“With the unveiling of the newly transformed Cooper Hewitt, the public will access four floors of exhibition galleries—including the first full-floor installation devoted to works from our collection—in spaces completely reimagined for 21st-century audiences,” said Caroline Baumann, Director of Cooper Hewitt. “The new Cooper Hewitt is a must-see and must-do destination to experience historical and contemporary design in a way like never before. The museum’s dynamic exhibition program, enhanced by interactive experiences that draw the visitor into the design process, will shape how people think about the power of design and ultimately, its capability to solve real world problems.”
The opening will be celebrated with a special ceremony the morning of Dec. 12 attended by Clough, Baumann, Cooper Hewitt Board of Trustees Chairman Barbara A. Mandel and Cooper Hewitt Board of Trustees President Beth Comstock, along with New York City Comptroller Scott M. Stringer, NYC Department of Cultural Affairs Commissioner Tom Finkelpearl, and Majority Leader and Chair, Cultural Affairs Committee, New York City Council, Jimmy Van Bramer, New York City Public Design Commission Executive Director Faith Rose, and New York City Council Member Daniel R. Garodnick. A ceremonial fanfare will be performed by students and alumni of the Juilliard School to mark this historic occasion. The museum officially opens to the public at 11 a.m.
A number of free family design workshops will be offered throughout the opening weekend, including a sketching workshop with guest curator Maira Kalman and a tool-making workshop inspired by the exhibition “Tools: Extending Our Reach.” On Saturdays, the museum will offer extended evening hours and Pay-What-You-Wish admission from 6 to 9 p.m.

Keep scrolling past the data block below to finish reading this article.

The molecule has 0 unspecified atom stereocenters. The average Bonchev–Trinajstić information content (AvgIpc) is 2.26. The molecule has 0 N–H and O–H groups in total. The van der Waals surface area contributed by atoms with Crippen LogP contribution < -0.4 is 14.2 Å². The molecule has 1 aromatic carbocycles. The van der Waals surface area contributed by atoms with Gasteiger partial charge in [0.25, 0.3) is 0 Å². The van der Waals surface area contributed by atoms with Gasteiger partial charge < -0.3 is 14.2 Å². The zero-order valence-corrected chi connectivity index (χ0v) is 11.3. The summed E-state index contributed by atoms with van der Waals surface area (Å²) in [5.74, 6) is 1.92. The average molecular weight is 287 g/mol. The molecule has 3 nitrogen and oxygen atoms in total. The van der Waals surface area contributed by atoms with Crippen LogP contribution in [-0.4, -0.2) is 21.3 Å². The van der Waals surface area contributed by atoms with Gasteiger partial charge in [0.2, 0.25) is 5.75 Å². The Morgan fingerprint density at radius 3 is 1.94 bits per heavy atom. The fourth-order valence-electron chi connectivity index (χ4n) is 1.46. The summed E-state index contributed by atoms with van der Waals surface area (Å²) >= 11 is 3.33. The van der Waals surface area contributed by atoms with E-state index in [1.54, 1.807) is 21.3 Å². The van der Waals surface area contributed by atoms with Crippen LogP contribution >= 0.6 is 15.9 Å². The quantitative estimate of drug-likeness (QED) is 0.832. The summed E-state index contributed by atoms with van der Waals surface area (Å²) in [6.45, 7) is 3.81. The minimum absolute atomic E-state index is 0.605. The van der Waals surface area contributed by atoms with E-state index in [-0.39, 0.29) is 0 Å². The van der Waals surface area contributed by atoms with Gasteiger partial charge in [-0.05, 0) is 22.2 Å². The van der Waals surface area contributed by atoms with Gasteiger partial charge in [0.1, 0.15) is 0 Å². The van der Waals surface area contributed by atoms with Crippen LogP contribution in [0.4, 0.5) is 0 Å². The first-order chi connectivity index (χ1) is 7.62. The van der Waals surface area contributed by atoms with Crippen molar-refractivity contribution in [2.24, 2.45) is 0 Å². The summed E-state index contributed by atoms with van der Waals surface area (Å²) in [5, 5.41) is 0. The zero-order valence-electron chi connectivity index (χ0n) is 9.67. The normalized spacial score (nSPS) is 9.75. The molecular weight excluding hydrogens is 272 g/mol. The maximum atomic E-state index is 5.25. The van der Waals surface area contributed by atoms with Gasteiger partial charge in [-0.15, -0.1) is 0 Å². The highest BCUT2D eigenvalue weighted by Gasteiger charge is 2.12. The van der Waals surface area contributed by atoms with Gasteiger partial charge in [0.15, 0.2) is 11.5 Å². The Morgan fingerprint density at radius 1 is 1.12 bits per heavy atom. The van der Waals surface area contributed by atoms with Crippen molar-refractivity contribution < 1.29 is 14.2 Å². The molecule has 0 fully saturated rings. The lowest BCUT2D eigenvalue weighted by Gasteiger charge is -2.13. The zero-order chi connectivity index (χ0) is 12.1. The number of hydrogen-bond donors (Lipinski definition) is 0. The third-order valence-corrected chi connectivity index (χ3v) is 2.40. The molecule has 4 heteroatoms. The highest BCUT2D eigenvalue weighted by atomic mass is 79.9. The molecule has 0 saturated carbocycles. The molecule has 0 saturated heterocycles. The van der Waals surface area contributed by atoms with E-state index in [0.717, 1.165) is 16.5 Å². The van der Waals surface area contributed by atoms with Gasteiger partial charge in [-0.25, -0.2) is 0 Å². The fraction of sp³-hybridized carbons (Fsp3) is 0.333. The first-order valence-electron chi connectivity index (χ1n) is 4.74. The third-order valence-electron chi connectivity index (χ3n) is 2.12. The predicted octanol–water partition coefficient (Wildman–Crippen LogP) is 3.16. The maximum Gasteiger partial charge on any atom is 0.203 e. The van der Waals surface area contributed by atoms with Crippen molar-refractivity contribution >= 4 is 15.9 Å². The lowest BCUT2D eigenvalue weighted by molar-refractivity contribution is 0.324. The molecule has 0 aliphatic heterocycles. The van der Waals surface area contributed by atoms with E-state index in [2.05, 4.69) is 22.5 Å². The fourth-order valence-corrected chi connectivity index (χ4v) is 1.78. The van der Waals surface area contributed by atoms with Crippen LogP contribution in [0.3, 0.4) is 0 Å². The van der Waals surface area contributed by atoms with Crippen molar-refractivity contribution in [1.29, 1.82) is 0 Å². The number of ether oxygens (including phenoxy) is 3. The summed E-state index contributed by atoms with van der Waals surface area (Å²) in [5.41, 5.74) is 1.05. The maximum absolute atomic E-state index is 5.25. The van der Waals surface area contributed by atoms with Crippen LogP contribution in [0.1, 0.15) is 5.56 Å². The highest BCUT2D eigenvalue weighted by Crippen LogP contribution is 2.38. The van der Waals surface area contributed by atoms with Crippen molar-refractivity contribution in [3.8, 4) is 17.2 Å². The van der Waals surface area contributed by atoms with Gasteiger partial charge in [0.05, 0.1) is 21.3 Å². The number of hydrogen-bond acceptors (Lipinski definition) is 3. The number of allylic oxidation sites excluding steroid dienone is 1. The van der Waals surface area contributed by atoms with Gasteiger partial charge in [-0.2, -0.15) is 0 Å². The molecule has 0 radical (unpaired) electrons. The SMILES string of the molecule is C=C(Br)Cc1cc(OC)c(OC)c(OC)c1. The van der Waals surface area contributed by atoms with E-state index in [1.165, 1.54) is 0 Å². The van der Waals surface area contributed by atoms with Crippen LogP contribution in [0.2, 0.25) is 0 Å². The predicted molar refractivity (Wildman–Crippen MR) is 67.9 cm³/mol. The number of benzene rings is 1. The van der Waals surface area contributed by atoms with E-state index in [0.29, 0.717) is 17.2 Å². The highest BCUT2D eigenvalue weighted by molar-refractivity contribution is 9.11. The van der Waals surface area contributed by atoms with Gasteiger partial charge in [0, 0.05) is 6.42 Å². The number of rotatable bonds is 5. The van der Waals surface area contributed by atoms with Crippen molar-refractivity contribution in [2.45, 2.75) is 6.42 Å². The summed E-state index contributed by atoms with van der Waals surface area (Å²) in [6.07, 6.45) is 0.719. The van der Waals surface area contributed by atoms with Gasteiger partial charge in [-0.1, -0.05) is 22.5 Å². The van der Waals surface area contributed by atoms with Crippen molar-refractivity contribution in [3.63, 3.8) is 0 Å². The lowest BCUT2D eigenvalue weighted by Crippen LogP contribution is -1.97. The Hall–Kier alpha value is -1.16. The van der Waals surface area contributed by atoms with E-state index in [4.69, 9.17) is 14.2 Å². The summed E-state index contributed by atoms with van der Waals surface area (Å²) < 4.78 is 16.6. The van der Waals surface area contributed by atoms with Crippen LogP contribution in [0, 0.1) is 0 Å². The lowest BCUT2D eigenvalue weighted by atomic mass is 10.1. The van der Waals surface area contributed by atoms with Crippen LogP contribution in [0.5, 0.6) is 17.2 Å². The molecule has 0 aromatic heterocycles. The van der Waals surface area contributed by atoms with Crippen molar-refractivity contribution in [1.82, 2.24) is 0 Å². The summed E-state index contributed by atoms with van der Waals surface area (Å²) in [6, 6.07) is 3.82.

Cooper Hewitt will open with a rich mix of exhibitions, taking full advantage of its enhanced, expanded and more flexible gallery space. This includes a fivefold increase in square footage dedicated to the permanent collection, which has enlarged from one gallery to an entire floor.
Floor by floor, the 10 inaugural exhibitions and installations at Cooper Hewitt prompt and answer key questions at the heart of design.
• On the third floor, debuting in the versatile new 6,000-square-foot Barbara and Morton Mandel Design Gallery, “Tools: Extending Our Reach” (on view Dec. 12 through May 25, 2015) explores how tools extend the human body, senses, capacity and action—with results that change the world, and also change ourselves.
• The second floor features four exhibitions highlighting aspects of Cooper Hewitt’s renowned collection, including “Making Design” (on view Dec. 12 through 2015), which brings together more than 350 objects for the museum’s first long-term presentation of works from its collection; “Hewitt Sisters Collect” (on view Dec. 12 through 2015), the first exhibition to share the story of Sarah and Eleanor Hewitt, who in 1897 established a museum within Cooper Union modeled on the Musée des Arts Décoratifs in Paris and the V&A in London, which later became the basis of Cooper Hewitt’s collection; “Passion for the Exotic: Lockwood de Forest, Frederic Church” (on view Dec. 12 through September 2015), which evokes the fascination of late 19th-century America with the arts of India; and an inaugural installation of 18th and 19th century staircase models in the Models & Prototypes gallery (on view Dec. 12 through 2015), which provides insights into the important role of architectural models and design prototypes.